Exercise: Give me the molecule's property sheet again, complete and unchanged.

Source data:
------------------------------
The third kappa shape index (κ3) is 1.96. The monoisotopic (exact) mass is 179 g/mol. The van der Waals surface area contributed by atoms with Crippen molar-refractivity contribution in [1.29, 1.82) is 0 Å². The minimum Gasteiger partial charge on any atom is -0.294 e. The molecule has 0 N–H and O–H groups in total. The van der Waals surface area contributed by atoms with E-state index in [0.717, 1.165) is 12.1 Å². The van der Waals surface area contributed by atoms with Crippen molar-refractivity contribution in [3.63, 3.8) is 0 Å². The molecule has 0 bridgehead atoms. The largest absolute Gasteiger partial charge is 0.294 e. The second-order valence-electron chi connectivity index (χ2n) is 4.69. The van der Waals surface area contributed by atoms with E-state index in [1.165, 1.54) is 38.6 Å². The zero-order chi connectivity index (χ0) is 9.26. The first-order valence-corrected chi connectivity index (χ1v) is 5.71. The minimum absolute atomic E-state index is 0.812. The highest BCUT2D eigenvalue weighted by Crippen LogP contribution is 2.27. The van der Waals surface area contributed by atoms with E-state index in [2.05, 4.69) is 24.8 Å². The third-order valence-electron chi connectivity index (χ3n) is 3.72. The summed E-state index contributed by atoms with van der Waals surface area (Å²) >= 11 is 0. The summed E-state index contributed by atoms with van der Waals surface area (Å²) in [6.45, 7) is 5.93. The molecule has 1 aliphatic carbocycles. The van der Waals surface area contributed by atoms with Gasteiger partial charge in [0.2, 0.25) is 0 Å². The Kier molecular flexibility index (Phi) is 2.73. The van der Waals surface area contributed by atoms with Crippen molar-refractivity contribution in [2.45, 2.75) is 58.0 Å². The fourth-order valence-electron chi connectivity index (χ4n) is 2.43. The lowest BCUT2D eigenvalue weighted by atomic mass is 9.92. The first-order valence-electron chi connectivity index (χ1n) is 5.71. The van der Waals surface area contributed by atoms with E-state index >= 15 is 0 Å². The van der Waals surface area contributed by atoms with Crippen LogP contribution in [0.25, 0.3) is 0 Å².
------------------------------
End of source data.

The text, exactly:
The third kappa shape index (κ3) is 1.96. The monoisotopic (exact) mass is 179 g/mol. The van der Waals surface area contributed by atoms with Crippen molar-refractivity contribution in [1.29, 1.82) is 0 Å². The minimum Gasteiger partial charge on any atom is -0.294 e. The molecule has 0 N–H and O–H groups in total. The van der Waals surface area contributed by atoms with E-state index in [0.717, 1.165) is 12.1 Å². The van der Waals surface area contributed by atoms with Crippen molar-refractivity contribution in [3.63, 3.8) is 0 Å². The molecule has 0 bridgehead atoms. The largest absolute Gasteiger partial charge is 0.294 e. The second-order valence-electron chi connectivity index (χ2n) is 4.69. The van der Waals surface area contributed by atoms with E-state index in [1.165, 1.54) is 38.6 Å². The zero-order chi connectivity index (χ0) is 9.26. The first-order valence-corrected chi connectivity index (χ1v) is 5.71. The minimum absolute atomic E-state index is 0.812. The highest BCUT2D eigenvalue weighted by Crippen LogP contribution is 2.27. The van der Waals surface area contributed by atoms with E-state index in [2.05, 4.69) is 24.8 Å². The third-order valence-electron chi connectivity index (χ3n) is 3.72. The summed E-state index contributed by atoms with van der Waals surface area (Å²) >= 11 is 0. The summed E-state index contributed by atoms with van der Waals surface area (Å²) in [6.45, 7) is 5.93. The molecule has 1 aliphatic carbocycles. The van der Waals surface area contributed by atoms with Gasteiger partial charge in [0.2, 0.25) is 0 Å². The Kier molecular flexibility index (Phi) is 2.73. The van der Waals surface area contributed by atoms with Crippen molar-refractivity contribution in [2.45, 2.75) is 58.0 Å². The fourth-order valence-electron chi connectivity index (χ4n) is 2.43. The lowest BCUT2D eigenvalue weighted by atomic mass is 9.92. The first-order valence-electron chi connectivity index (χ1n) is 5.71. The van der Waals surface area contributed by atoms with E-state index >= 15 is 0 Å². The van der Waals surface area contributed by atoms with Crippen LogP contribution in [0.25, 0.3) is 0 Å².